A gall is a growth left behind by a gall insect, any species that lays eggs underneath plant tissue. As the larvae develops under the plant tissue, a portion of raised tissue called a gall takes shape on the plant, leaving behind an unsightly growth even after the larvae has left. If a gall-producing wasp has left a gall on your oak tree, you can treat the tree for the presence of galls in a few simple steps.
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Prune off gall-infested parts of the tree using pruning shears or a small saw. The effectiveness of this step depends in large part on the degree to which the tree is infested. For large trees with overwhelming infestations, it will be time-inefficient to prune off all the galls. But if pruning off gall-infested branches can still leave significant foliage on the tree, pruning can be an effective means for control.
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Clean up all leaf and twig debris near the base of the tree. Defoliated leaves, dead branches and other debris very often serve as over-wintering sites for gall-producing insects, so eliminating these sites can compel the wasps to seek another overwintering site away from your oak tree.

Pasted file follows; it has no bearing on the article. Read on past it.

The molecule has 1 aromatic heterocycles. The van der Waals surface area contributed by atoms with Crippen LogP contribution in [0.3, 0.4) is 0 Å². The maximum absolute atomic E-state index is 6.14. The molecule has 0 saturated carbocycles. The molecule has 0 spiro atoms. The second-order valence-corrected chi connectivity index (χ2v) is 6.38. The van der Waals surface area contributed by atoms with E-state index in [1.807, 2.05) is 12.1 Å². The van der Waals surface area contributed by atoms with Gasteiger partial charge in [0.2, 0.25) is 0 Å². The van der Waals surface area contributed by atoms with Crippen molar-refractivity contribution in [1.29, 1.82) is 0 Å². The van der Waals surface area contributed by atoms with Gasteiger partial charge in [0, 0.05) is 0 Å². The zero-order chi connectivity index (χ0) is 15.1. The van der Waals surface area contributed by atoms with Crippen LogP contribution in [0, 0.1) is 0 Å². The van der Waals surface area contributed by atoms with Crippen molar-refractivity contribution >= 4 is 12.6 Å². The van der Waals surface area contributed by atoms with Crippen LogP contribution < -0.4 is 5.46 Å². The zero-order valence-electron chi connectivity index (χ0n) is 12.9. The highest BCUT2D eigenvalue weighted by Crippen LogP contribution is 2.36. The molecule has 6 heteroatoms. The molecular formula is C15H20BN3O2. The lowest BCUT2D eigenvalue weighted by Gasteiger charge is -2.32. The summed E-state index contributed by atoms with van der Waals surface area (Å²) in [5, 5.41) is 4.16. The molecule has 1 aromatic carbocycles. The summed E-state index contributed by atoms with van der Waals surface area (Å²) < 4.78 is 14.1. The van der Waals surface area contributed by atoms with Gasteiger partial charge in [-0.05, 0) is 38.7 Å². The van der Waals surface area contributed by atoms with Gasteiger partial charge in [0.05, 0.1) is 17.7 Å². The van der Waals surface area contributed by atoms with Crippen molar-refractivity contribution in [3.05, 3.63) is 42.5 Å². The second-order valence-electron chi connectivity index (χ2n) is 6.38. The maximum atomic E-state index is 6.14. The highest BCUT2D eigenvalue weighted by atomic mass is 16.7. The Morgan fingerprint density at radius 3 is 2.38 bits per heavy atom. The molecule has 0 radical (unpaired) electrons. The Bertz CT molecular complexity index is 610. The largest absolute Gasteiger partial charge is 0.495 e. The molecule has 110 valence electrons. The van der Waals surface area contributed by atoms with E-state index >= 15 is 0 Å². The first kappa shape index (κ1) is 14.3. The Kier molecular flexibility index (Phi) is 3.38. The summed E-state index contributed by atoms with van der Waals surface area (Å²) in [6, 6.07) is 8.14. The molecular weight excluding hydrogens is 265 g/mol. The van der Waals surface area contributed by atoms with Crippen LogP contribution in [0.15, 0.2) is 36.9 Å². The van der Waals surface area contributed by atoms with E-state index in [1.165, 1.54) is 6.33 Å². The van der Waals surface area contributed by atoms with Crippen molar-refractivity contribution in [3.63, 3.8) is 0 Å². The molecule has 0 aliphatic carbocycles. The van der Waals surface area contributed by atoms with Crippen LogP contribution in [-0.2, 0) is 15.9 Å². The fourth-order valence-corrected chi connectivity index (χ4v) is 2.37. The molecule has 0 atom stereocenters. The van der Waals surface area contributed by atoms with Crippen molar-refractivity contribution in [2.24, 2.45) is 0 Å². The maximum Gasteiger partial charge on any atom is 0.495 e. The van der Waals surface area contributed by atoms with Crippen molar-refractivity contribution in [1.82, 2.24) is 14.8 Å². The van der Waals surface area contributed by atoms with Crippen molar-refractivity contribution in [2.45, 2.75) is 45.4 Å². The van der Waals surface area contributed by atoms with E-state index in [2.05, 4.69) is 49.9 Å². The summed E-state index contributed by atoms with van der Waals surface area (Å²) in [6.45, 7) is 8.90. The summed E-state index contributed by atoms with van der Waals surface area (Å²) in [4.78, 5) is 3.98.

Apply a wasp insecticide to adult gall-producing wasps near the tree. Once wasp larvae are inside the gall, they are protected from contacting any insecticides. Therefore chemical control of gall-producing insects should be focused on killing adult wasps before they have a chance to breed. Timing such a spray application can be difficult; if possible, identify the species infesting your oak and learn the time of year when the wasps tend to reproduce so as to better time your spray application for periods of high wasp activity near the tree. Always follow labeled directions.